Monday, November 2, 2009

Employers Under Siege by the EEOC?

Eeoclogo Not so says the EEOC.  From the National Law Journal:

Many of Burwell's clients who attended the breakfast are facing EEOC charges, some for the first time. "A lot of people had questions" for the agency, said Josephine Avery, vice president of human resources of the Motor City Casino Hotel, who attended the breakfast. It was "a good opportunity to hear what they had to say."

And what did the EEOC say? "We're not the big bad government coming after them, and we truly do want to forge a partnership [with employers], but we have to enforce these laws," said Deborah Barno, the supervisory trial attorney in the Detroit EEOC office, noting that the jobless are seeking legal redress like never before. "Our lobby is full every day, and mailed-in charges are increasing even more." The Detroit office of the EEOC alone has 2,500 complaints pending before it — 25% more than it had pending at the start of the recession in 2007.

Welcome to the world of employers under siege. Discrimination complaints from their former and current employees are flooding into the EEOC and similar state agencies. Management lawyers are getting their desperate calls. And the lawyers anticipate that, by the end of 2009, the number of claims will look even worse.

From 2007 — the recession first started in December of that year — to the end of 2008, overall claims filed with the EEOC increased by 28%, from 83,000 to 95,000. Discrimination claims jumped by 28%, and retaliation charges — what lawyers call the hottest charge these days — jumped by 22% last year, from 27,000 to 33,000 claims. The EEOC does not have numbers yet for 2009.

Clearly, the EEOC is receiving more complaints because of the economic recession, but are the EEOC regional offices pro-employee too much?  I would be interested in readers comments on their notions from both sides of the bar.


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EEOC is never pro-employee. I would love to see an instance where that might be true. I am biased. I represent more employees than employers. But, that is my view.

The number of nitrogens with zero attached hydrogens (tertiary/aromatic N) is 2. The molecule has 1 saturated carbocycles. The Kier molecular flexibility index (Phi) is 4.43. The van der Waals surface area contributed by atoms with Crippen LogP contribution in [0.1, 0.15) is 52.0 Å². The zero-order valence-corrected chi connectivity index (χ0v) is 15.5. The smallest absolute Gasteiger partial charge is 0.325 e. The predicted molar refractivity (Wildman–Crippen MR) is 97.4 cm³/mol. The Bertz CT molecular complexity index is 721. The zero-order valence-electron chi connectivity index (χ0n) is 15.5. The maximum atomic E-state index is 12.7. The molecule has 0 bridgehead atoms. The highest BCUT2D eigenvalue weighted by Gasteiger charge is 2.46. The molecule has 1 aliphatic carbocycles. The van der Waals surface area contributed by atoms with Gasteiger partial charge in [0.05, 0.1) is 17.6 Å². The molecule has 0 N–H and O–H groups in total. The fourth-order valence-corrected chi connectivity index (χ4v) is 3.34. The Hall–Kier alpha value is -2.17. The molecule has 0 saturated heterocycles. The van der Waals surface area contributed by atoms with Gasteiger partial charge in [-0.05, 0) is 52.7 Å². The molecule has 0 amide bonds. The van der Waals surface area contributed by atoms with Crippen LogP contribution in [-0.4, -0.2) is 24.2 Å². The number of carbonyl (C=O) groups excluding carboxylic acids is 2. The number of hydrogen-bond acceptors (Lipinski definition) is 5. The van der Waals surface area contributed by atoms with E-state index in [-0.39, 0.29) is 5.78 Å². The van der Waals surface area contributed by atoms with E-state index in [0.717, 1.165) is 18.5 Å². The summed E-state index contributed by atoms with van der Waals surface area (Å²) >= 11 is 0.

Posted by: Tom Crane | Nov 2, 2009 9:44:37 AM

Before the EEOC makes a determination favorable to the employee, the agency plainly is not pro-employee too much. Even if the agency wanted to be pro employee either as a policy matter or as a personal choice by EEOC personnel, the agency's limited resources prevent it from being too aggressive in investigating charges. In many cases, the investigations are inadequate. This may happen because the EEOC chooses not to devote the resources to the investigation or because the complainant has inadequately described the charge and supporting evidence. Either way, most of the time, employers are subject to less scrutiny than an agressive, well-funded, law enforcement agency should be conducting.

Of course, some cases will garner more attention and resources. When that happens, the tide shifts, and the EEOC becomes aggressive in its investigation. Still, the EEOC is not yet pro-employee at that stage. My experience has been that the investigators begin every investigation from a neutral or pro employer persepctive. Once the evidence reveals that a charge may have merit, however, the efforts on behalf of the employee's interest become increased.

When the EEOC finds probable cause that the law it enforces has been violated, the EEOC's conciliation efforts are pro-resolution. If that means that the resolution favors one side or the other, that is a collateral result. A well represented party will often get the better part of the deal. Conversely, a poorly represented party will get the worse of it.

After the EEOC decides to file a lawsuit against an employer and the attorneys at the agency become more actively involved, the agency is very much pro-employee. Is the EEOC too much pro-employee? At that point, the mission is clearly on the side of the employee. The agency lawyers must represent the AGENCY zealously. They only become too much pro-employee if they behave unethically. I doubt that happens very often.

Posted by: Greg Gordillo | Nov 2, 2009 9:44:46 AM

Well, let me assure you that there are two sides to this story. (Like Tom, I am admittedly biased towards my side, in this case for the employers.). While I agree that EEOC sometimes fails to commit resources to a charge, thereby giving a pass to the employer, the pro-employee tilt of the agency is felt most often in the treatment of employers by frontline EEOC staff. With some exceptions, EEOC investigators tend to believe employee assertions of fact and discount or disbelieve employer evidence at an alarming rate. And, yes, this is during the initial investigation. This is really not too surprising when you consider that people choose to join the agency to help discrimination victims -- it only stands to reason that there would be a pro-employee bias in that group. But as to the story in question, I am certainly willing to concede that many employers are simply unhappy to have to deal with a charge and thay wrongly believe the agency is out to get them.

Posted by: King Tower | Nov 2, 2009 4:42:07 PM

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